At Miss Universe, Contestants Mix Pageantry With Political Messages
Thuzar Wint Lwin strode down the runway at the Miss Universe pageant in a costume that represented her Chin people in northwestern Myanmar.
When she got to the end, she took a bow and unfurled a scroll she'd been carrying.
"Pray for Myanmar," it read.
It was a powerful message from Myanmar's Miss Universe contestant — and a reference to the ongoing bloodshed in her country since the military junta seized power in February.
There was a time when pageants were dismissed in some quarters for superficiality peppered with some mealymouthed appeals for world peace. But in recent years, participants have openly embraced the platform that such contests offer — and in turn have used them to bring attention to issues dear to them.
At the Seminole Hard Rock Hotel and Casino in Hollywood, Fla., on Sunday night, Thuzar Wint Lwin wasn't the only one whose costume sent a colorful social message.
Miss Universe Singapore, Bernadette Belle Ong, walked the runway in a costume that bore the colors of her country's national flag. When she turned around, the back of her dress made an undeniable impression. "Stop Asian Hate," the hand-painted sign read.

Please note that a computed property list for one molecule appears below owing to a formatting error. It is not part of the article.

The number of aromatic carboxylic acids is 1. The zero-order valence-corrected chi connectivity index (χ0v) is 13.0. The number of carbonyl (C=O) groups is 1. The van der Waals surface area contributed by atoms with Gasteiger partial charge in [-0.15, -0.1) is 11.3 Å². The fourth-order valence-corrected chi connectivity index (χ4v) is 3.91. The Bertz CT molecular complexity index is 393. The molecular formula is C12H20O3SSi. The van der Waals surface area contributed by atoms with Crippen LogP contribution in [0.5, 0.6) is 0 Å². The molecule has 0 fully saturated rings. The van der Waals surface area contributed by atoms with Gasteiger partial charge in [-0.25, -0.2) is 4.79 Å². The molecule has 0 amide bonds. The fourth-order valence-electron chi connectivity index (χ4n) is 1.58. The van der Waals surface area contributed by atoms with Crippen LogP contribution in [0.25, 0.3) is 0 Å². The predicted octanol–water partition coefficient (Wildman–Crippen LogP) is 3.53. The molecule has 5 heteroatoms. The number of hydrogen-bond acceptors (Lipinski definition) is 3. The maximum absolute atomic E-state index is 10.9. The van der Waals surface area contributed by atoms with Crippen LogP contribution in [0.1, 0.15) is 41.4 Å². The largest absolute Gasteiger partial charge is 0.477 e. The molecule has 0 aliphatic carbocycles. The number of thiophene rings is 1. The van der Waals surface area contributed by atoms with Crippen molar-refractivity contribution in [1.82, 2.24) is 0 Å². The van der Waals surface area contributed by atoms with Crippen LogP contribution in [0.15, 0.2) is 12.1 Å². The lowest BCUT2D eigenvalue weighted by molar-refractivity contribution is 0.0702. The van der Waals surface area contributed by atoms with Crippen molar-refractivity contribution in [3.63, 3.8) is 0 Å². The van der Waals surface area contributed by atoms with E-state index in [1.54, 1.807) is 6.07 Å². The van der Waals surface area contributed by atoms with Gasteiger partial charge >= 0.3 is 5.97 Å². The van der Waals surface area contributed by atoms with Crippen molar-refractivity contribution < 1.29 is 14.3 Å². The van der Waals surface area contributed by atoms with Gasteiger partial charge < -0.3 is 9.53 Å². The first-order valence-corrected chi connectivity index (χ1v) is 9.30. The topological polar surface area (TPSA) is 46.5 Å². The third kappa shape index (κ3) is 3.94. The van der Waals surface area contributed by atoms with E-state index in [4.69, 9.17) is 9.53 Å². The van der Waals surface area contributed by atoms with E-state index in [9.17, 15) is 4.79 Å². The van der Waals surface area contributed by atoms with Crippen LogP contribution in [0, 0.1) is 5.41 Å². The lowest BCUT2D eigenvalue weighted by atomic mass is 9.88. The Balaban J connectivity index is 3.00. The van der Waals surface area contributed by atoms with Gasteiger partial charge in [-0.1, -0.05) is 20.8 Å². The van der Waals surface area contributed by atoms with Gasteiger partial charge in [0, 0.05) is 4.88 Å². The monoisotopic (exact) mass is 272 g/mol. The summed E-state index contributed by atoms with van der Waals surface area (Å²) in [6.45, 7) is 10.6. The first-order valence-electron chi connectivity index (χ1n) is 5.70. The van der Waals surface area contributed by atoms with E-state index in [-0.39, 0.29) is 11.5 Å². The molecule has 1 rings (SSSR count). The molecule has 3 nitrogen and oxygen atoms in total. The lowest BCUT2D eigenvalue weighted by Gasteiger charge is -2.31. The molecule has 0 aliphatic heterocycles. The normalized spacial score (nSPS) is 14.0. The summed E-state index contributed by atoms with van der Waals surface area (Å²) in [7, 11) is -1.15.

Hate crimes against Asian Americans, ranging from verbal abuse to violent attacks, increased in several cities in the U.S. in 2020 from the previous year. And six Asian American women were killed on March 16 in spa shootings in Atlanta.
"What is this platform for if I can't use it to send a strong message of resistance against prejudice and violence!" she posted on Instagram.
Miss Universe Uruguay also sent a message of understanding. Lola de los Santos' rainbow skirt alluded to the violence and indignities that members of the LGBTQ community face and read: "No more hate, violence, rejection, discrimination."
The weekend's pageant was the 69th in Miss Universe history. It was delayed last year due to the pandemic. Seventy four contestants took part.
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